When Emily Darling intentionally reads a letter left on her doorstep, but addressed to Ethel Darton, it becomes more than a mistake in postal service. It becomes a chance of escape from her over-bearing brother. The letter, starting with the greeting “Dearest Darling” captivates her heart and hopes. What kind of man would write such an endearing and tender letter? He is obviously in need of companionship, living in the wilds of Wyoming, and is making travel arrangements for his mail-order bride. But wait, there’s more: a train ticket to Cheyenne with instructions to take a stagecoach to Jackson Hole where he will meet her.
From the letter she learns these two have never met, but that Ethel Darton has sent a picture of herself in an earlier letter.
When Daniel Saunders meets the stagecoach on the appointed day, he meets an imposter, someone who has taken advantage of a free train ticket. He’s outraged. But what is he going to do? He can’t leave her in town, alone, with no means of supporting herself. He needs time to sort this out.
A novella, Dearest Darling is a delightful read, cleverly paced with seemingly insurmountable complications, and realistic, convincing dialog. Details of Wyoming ranch land enhance the story, giving the reader an exciting view of yesteryear’s west.
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When Susan Cameron arrives in Sweetwater Valley, Wyoming, she is full of hope for her new life. At last, she will answer to no one but herself–she is free to pursue her dream of owning her own land and making her own choices. She gets off to a rocky start, but undaunted, doggedly follows her plan to file for her own section of land. Along the way, she meets Michael O’Brien who shows a romantic interest in her. Susan, however, meets Michael’s every effort with frosty response. This is her time to prove herself and nothing, no one, will deter her.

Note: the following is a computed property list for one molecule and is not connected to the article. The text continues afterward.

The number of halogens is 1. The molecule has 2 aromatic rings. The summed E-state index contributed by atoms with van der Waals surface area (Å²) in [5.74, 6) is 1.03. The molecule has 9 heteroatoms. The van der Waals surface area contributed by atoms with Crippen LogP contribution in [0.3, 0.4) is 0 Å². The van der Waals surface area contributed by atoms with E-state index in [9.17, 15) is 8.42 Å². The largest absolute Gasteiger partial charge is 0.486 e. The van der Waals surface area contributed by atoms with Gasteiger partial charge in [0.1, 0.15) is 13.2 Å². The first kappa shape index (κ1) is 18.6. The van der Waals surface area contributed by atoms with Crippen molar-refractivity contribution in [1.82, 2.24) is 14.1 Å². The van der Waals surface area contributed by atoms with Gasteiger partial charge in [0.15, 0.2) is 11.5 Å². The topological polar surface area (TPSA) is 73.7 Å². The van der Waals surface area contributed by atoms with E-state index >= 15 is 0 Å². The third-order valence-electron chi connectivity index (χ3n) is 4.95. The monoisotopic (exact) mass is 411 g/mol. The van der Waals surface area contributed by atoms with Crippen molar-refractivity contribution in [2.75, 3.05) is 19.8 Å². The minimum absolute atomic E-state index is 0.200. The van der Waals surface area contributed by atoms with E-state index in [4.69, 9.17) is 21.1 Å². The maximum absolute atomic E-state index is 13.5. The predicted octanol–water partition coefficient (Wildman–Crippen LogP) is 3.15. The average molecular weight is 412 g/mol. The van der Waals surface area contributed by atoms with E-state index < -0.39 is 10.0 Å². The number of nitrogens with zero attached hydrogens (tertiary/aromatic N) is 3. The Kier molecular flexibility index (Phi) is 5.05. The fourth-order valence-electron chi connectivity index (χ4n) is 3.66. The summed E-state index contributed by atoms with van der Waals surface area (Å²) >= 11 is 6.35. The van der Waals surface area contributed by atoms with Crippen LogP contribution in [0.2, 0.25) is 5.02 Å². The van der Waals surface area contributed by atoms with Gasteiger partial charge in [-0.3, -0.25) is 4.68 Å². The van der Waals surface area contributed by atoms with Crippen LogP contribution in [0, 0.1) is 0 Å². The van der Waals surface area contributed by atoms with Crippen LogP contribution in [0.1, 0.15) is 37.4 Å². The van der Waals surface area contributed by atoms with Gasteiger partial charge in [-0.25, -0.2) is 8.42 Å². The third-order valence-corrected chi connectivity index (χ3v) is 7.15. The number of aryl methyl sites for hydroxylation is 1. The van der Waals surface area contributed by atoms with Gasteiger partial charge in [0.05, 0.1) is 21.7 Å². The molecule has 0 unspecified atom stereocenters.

Early on, Susan has the good fortune to meet her generous and helpful neighboring homesteaders, Ella and her husband Jim. Susan soon learns that cattlemen are actively making life miserable for homesteaders. The free grazing land cattlemen have used for years is being “ruined” by homesteaders’ houses, fences and crops, tying up precious water resources. The lawlessness and tragedy that follow is a bleak part of western history.
This excellent historical novel, No Escape: The Sweetwater Tragedy, by Jean Henry Mead, is based on an actual 1889 Wyoming incident involving the vigilante hangings of Ellen “Ella” Watson-Averell and her husband, James. The homesteaders were falsely accused of running a “brawdy” house” in exchange for rustled cattle. To carry the story, the author has drawn a fictitious character, a composite of thousands of single women who attempted to prove up on homesteads, some successfully, some not.
Versatile author Jean Henry Mead’s impeccable research is evident in this gripping fast-paced tale.
No Escape: The Sweetwater Tragedy by Jean Henry Mead is available in e-book and print formats.